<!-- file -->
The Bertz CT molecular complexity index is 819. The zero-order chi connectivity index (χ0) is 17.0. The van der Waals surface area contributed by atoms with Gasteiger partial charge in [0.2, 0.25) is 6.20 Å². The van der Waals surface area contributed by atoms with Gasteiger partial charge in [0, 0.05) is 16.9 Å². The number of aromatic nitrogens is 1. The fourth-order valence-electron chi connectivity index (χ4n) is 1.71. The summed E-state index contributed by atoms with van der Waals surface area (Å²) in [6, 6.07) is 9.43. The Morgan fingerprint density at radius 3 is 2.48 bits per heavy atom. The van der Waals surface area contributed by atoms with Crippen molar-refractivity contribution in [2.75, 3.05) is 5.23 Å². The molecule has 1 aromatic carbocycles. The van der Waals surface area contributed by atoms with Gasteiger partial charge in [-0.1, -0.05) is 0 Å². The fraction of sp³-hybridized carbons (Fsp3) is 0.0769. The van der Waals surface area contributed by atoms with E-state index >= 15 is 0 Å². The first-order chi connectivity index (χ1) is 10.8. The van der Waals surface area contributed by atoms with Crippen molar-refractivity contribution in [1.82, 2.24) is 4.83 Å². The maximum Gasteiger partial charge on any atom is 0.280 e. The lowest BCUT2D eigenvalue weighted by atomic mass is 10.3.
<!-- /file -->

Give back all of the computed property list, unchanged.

The Bertz CT molecular complexity index is 819. The zero-order chi connectivity index (χ0) is 17.0. The van der Waals surface area contributed by atoms with Gasteiger partial charge in [0.2, 0.25) is 6.20 Å². The van der Waals surface area contributed by atoms with Gasteiger partial charge in [0, 0.05) is 16.9 Å². The number of aromatic nitrogens is 1. The fourth-order valence-electron chi connectivity index (χ4n) is 1.71. The summed E-state index contributed by atoms with van der Waals surface area (Å²) in [6, 6.07) is 9.43. The Morgan fingerprint density at radius 3 is 2.48 bits per heavy atom. The van der Waals surface area contributed by atoms with Crippen molar-refractivity contribution in [2.75, 3.05) is 5.23 Å². The molecule has 1 aromatic carbocycles. The van der Waals surface area contributed by atoms with Gasteiger partial charge in [-0.1, -0.05) is 0 Å². The fraction of sp³-hybridized carbons (Fsp3) is 0.0769. The van der Waals surface area contributed by atoms with E-state index >= 15 is 0 Å². The first-order chi connectivity index (χ1) is 10.8. The van der Waals surface area contributed by atoms with Crippen molar-refractivity contribution in [1.82, 2.24) is 4.83 Å². The maximum Gasteiger partial charge on any atom is 0.280 e. The lowest BCUT2D eigenvalue weighted by atomic mass is 10.3.